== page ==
For the past eight years, a hearing on the climate crisis in either house of Congress was a rare occurrence, and any that did take place overflowed with scientific illiteracy and climate science denial.
Since the Democrats won a solid majority in the House of Representatives last November, however, at least 15 climate-related hearings have been conducted in the 65 days Congress has been in session this year. And while the overlapping cohorts of incumbent numbskulls and deniers are still present, and some testimony from expert witnesses still reflects the Exxon-Koch agenda, realism about what impacts climate change is having now and what we may face from it in the near and distant future have been the dominant themes.
Remarkably, some Republicans known in the past for vigorously rejecting the scientific consensus about the climate crisis have changed their tune a bit. How much of this is a genuine change of mind and how much is a smokescreen shielding their real views is anybody’s guess.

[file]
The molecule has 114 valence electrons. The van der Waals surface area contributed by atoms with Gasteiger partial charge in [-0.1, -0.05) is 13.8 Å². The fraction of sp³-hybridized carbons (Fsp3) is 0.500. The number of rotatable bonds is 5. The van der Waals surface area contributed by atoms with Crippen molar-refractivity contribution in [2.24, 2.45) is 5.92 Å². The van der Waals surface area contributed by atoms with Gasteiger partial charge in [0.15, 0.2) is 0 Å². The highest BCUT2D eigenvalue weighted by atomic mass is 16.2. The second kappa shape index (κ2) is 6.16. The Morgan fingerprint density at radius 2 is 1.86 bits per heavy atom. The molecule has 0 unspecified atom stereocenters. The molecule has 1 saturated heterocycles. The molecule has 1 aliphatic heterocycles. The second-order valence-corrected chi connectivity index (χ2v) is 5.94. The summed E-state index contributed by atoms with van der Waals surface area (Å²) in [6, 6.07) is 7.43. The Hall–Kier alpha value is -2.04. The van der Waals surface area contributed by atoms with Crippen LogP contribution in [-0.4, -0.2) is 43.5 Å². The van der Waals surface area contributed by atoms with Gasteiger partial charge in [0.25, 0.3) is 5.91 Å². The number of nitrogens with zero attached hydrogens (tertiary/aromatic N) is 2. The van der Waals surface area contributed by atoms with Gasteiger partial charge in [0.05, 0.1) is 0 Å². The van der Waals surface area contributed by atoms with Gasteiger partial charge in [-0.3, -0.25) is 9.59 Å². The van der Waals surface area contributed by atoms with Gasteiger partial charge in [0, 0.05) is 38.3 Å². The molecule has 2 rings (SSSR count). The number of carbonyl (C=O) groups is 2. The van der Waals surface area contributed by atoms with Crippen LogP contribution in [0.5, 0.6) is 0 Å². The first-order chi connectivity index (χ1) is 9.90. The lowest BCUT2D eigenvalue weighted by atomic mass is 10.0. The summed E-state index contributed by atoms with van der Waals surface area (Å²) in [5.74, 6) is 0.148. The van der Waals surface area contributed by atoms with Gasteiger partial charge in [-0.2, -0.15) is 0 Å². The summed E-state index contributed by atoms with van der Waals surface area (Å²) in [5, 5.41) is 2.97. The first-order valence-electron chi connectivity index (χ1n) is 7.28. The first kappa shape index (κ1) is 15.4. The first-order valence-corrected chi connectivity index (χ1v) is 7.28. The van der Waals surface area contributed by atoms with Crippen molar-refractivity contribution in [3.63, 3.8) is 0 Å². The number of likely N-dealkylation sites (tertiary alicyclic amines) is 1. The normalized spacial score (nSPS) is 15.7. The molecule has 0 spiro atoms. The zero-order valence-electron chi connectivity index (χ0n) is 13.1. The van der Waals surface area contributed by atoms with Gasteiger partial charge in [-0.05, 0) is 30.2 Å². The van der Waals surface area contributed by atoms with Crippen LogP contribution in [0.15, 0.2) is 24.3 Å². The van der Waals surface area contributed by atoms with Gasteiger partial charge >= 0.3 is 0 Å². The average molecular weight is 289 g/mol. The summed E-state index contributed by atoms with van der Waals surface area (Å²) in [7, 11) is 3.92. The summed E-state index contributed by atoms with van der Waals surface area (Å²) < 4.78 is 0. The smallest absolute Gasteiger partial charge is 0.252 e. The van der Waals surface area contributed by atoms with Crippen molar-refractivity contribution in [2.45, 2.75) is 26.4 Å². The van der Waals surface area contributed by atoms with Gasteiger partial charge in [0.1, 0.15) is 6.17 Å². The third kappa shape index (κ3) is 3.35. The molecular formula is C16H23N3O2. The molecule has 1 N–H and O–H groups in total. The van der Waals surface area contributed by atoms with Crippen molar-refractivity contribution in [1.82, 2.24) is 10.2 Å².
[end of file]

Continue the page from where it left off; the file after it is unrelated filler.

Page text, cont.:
But while most of these men and women have made statements in the past—challenging the scientific consensus on climate change, disputing whether greenhouse gases are truly altering the Earth’s climate, rolling their eyes at anybody who says dealing with the climate is an urgent matter, and assorted other nonsense—not a single one of them has tossed a snowball into a hearing room in the past two months while claiming it to be proof that global warming isn’t happening, as Sen. Jim Inhofe of Oklahoma did four years ago.